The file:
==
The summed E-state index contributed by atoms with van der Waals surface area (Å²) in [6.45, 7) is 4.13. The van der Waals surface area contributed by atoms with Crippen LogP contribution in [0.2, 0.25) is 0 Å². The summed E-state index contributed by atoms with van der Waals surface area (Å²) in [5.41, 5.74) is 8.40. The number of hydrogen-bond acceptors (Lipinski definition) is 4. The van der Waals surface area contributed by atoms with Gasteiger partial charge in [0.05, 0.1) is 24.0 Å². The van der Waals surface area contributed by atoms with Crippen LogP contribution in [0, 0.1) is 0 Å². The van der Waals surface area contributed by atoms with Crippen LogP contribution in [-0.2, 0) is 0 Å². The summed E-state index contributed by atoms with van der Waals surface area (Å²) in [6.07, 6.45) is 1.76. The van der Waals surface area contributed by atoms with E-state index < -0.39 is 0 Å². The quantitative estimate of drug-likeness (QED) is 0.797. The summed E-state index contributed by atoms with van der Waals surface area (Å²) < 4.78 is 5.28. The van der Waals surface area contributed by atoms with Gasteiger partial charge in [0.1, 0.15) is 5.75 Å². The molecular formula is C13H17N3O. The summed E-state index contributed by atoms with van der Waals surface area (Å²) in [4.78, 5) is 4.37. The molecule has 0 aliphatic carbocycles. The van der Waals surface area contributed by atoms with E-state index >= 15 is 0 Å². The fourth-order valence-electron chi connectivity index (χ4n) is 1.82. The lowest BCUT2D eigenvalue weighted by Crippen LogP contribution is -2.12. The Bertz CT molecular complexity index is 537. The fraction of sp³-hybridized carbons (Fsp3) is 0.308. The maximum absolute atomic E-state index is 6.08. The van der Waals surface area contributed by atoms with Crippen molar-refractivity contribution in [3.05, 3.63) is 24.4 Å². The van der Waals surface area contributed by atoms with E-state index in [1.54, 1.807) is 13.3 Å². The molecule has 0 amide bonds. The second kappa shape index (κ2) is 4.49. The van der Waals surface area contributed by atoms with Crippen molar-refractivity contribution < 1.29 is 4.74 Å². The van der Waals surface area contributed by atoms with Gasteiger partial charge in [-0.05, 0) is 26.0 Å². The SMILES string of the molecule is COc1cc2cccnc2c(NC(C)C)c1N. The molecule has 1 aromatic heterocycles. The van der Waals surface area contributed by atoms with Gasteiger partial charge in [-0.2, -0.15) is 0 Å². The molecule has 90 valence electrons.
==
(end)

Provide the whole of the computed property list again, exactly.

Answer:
The summed E-state index contributed by atoms with van der Waals surface area (Å²) in [6.45, 7) is 4.13. The van der Waals surface area contributed by atoms with Crippen LogP contribution in [0.2, 0.25) is 0 Å². The summed E-state index contributed by atoms with van der Waals surface area (Å²) in [5.41, 5.74) is 8.40. The number of hydrogen-bond acceptors (Lipinski definition) is 4. The van der Waals surface area contributed by atoms with Gasteiger partial charge in [0.05, 0.1) is 24.0 Å². The van der Waals surface area contributed by atoms with Crippen LogP contribution in [0, 0.1) is 0 Å². The van der Waals surface area contributed by atoms with Crippen LogP contribution in [-0.2, 0) is 0 Å². The summed E-state index contributed by atoms with van der Waals surface area (Å²) in [6.07, 6.45) is 1.76. The van der Waals surface area contributed by atoms with E-state index < -0.39 is 0 Å². The quantitative estimate of drug-likeness (QED) is 0.797. The summed E-state index contributed by atoms with van der Waals surface area (Å²) < 4.78 is 5.28. The van der Waals surface area contributed by atoms with Gasteiger partial charge in [0.1, 0.15) is 5.75 Å². The molecular formula is C13H17N3O. The summed E-state index contributed by atoms with van der Waals surface area (Å²) in [4.78, 5) is 4.37. The molecule has 0 aliphatic carbocycles. The van der Waals surface area contributed by atoms with E-state index >= 15 is 0 Å². The fourth-order valence-electron chi connectivity index (χ4n) is 1.82. The lowest BCUT2D eigenvalue weighted by Crippen LogP contribution is -2.12. The Bertz CT molecular complexity index is 537. The fraction of sp³-hybridized carbons (Fsp3) is 0.308. The maximum absolute atomic E-state index is 6.08. The van der Waals surface area contributed by atoms with Crippen molar-refractivity contribution in [3.05, 3.63) is 24.4 Å². The van der Waals surface area contributed by atoms with E-state index in [1.54, 1.807) is 13.3 Å². The molecule has 0 amide bonds. The second kappa shape index (κ2) is 4.49. The van der Waals surface area contributed by atoms with Crippen molar-refractivity contribution < 1.29 is 4.74 Å². The van der Waals surface area contributed by atoms with Gasteiger partial charge in [-0.05, 0) is 26.0 Å². The SMILES string of the molecule is COc1cc2cccnc2c(NC(C)C)c1N. The molecule has 1 aromatic heterocycles. The van der Waals surface area contributed by atoms with Gasteiger partial charge in [-0.2, -0.15) is 0 Å². The molecule has 90 valence electrons.